By any measure, the upgrade is a mess. The fact that they released three versions of the program in less then a week is an indicator of some pretty poor testing. One look at the forums shows installation errors a-plenty, not to mention broken widgets all over the place. Lots of other problems have been reported including runaway memory usage and endlessly spawning process. Overall the mood is ugly.

My problems were with the installer. Yahoo! has you download a small bit of code which then installs the rest over the Internet. In my case, the installer just plain crashed. In the end, I scrounged around for a full install that worked fine. After that, I had no problems but others have not been as lucky.

Unlike the Mozilla people, Yahoo! has few excuses for this. They have the resources to properly test this code better. It is supposed to be a major step in their overall strategy to tie us to Yahoo services. It's a nice integration too. The Notes widget (which looks like a stick notepad) is integrated with Yahoo! Notepad and the Day Planner with Yahoo! Calender. It sure is a value-add to these services, though I'm not sure how Yahoo! will make money from it. There's no advertising on any of these widgets. Whatever the strategy, it won't work if the software is a bust. It's hard to make money by pissing off your customers.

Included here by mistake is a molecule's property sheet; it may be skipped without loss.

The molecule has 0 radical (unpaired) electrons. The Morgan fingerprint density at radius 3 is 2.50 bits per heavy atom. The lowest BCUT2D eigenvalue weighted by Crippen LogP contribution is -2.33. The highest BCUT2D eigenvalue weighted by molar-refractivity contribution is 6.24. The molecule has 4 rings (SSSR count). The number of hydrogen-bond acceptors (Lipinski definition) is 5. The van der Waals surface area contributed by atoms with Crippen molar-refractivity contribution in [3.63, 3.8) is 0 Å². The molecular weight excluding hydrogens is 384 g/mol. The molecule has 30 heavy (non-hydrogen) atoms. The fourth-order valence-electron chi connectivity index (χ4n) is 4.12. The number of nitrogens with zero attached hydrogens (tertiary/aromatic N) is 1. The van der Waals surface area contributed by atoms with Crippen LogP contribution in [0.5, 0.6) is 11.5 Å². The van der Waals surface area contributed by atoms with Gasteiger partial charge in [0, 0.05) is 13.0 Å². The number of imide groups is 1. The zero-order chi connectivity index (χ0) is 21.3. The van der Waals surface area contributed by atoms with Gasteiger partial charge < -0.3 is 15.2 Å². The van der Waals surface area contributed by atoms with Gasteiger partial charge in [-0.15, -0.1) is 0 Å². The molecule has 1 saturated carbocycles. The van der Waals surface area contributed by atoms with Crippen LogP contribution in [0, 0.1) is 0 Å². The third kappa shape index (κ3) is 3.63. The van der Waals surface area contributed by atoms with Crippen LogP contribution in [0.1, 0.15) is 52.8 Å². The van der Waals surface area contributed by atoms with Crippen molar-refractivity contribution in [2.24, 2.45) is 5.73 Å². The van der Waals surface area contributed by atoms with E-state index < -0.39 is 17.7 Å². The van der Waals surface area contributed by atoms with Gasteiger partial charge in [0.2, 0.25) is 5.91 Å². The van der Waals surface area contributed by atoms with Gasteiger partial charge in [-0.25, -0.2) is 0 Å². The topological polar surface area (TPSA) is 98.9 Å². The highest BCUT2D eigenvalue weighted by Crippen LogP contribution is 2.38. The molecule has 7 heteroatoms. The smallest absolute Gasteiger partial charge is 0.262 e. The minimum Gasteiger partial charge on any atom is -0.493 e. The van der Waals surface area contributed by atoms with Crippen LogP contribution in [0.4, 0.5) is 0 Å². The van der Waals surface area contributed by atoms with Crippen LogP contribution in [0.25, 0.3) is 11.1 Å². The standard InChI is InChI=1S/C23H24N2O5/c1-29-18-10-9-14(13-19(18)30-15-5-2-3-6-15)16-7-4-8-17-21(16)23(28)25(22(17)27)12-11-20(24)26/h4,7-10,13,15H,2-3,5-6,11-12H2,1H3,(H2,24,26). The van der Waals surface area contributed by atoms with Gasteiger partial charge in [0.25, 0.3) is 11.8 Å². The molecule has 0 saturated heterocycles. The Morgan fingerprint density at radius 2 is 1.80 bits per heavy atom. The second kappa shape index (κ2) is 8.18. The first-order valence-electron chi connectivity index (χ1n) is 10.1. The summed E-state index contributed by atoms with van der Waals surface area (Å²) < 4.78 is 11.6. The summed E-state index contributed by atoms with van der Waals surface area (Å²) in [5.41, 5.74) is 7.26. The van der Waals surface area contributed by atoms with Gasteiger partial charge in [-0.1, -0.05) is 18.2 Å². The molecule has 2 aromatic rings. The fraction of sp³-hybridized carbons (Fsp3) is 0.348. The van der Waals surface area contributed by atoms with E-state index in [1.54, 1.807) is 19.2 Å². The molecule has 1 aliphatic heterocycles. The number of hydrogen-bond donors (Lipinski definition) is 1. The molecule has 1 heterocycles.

Overall, consumer software upgrades are too sloppy. This type of behavior will drive people to hosted applications.Maybe that's the strategy. If the software on your PC is so hard to maintain, everyone will use the hosted applications instead. Then, companies will be able to shove advertising in front of our eyeballs... or wherever else they might want to shove it.

Okay. Now I get it...